Tony Davis (left) and Dr. Paula Braverman work with local corrections officers to teach juvenile offenders to make better decisions about their lives and their futures.  

Tony Davis (left) and Dr. Paula Braverman work with local corrections officers to teach juvenile offenders to make better decisions about their lives and futures.  

Every month at the Hamilton County Youth Center, small groups of teen boys at the juvenile detention facility gather to talk about a role in life that few of them are prepared to play: being a father.

More than 1,700 babies a year are born to teen mothers in Hamilton County. Many of those babies were also fathered by a teenager − a father who likely plays no role as a parent.

Despite recent declines in teen birth rates, teen pregnancy remains a major social issue that disrupts the lives of thousands of families every year and costs taxpayers billions in healthcare, foster care and other expenses. The Man2Man: Cincinnati program seeks to reduce the burden of teen pregnancy by focusing on the male half of the equation.

“Many teen pregnancy prevention programs are focused on the mothers, but there is an increasing emphasis on encouraging responsible fatherhood,” says Paula Braverman, MD, director of community programs in the Division of Adolescent Medicine at Cincinnati Children’s.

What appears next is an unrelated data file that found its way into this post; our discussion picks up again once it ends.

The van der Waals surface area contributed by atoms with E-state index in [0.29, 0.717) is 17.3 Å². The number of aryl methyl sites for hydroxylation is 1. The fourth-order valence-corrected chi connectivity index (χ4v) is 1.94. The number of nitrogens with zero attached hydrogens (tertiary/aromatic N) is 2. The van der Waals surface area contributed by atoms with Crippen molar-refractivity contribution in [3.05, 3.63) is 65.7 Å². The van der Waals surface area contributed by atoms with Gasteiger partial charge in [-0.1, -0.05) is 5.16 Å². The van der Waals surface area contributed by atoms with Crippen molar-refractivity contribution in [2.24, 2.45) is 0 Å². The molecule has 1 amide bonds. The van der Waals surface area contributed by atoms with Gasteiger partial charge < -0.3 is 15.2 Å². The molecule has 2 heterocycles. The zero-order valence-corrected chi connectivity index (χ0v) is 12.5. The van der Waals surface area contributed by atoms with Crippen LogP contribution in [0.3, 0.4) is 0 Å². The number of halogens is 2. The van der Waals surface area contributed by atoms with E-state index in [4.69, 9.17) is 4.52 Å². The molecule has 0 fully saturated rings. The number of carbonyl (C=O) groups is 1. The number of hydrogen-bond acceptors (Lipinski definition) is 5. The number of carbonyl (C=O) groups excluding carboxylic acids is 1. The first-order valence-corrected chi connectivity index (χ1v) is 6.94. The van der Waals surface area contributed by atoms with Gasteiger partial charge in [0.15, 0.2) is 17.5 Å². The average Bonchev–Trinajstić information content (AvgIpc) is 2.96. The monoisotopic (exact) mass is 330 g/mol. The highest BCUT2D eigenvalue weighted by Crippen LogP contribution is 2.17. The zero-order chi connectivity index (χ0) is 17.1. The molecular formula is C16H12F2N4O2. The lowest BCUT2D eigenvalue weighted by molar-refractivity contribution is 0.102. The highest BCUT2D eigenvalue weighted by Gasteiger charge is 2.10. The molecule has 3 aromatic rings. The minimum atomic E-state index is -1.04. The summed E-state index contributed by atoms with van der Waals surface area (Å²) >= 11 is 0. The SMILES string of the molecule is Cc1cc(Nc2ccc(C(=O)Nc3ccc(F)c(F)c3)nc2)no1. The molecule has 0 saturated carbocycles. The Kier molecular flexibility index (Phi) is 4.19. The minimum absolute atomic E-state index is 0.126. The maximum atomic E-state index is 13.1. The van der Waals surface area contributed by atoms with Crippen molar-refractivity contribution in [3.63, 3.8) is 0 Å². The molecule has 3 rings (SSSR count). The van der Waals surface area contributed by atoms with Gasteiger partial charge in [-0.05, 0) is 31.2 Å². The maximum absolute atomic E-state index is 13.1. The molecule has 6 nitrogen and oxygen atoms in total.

“Participants learn about contraception and preventing sexually transmitted diseases,” Braverman says. “But it’s much more about learning good communication, understanding relationships and thinking about who they want to be when they get older.”

Cincinnati Children’s launched the program in 2009 in collaboration with the Hamilton County Juvenile Court. Its curriculum is based on a high school program that Braverman helped launch in Philadelphia in collaboration with the Family Planning Council. The biggest changes: the Cincinnati program reflects resources and laws specific to Hamilton County and Ohio and was adapted to fit into a juvenile justice setting.

Man2Man: Cincinnati focuses on youth offenders because they are among the highest risk groups of adolescents for unplanned pregnancy and sexually transmitted diseases, Braverman says. The program is taught once a month in six straight daily sessions, mostly to boys between 14 and 16 years old. Juvenile corrections officers trained to serve as facilitators lead the two-hour sessions.

The program provides a non-judgmental forum for boys to discuss their thoughts and experiences and to learn from other men, says Tony Davis, a health education specialist at Cincinnati Children’s who trains the facilitators. Many of the boys grew up without a father at home, so the sessions often get into new territory for them.

“We talk about the meaning of manhood and what it takes to support and protect a family, the financial costs and the time commitments. We talk about how important it is to be there for your child,” Davis says.

The program is too new to measure its impact on teen pregnancy rates. But Braverman says before-and-after surveys show progress has occurred. “The participants show improvement in their knowledge about responsible behavior, changes in their intentions and increased confidence to engage in preventive behaviors,” she says.

Davis says the program also makes differences in ways that may not show up in statistics.

“Anytime you make an impact on one individual and change their perspective, it helps reduce the problems faced by the larger community,” Davis says.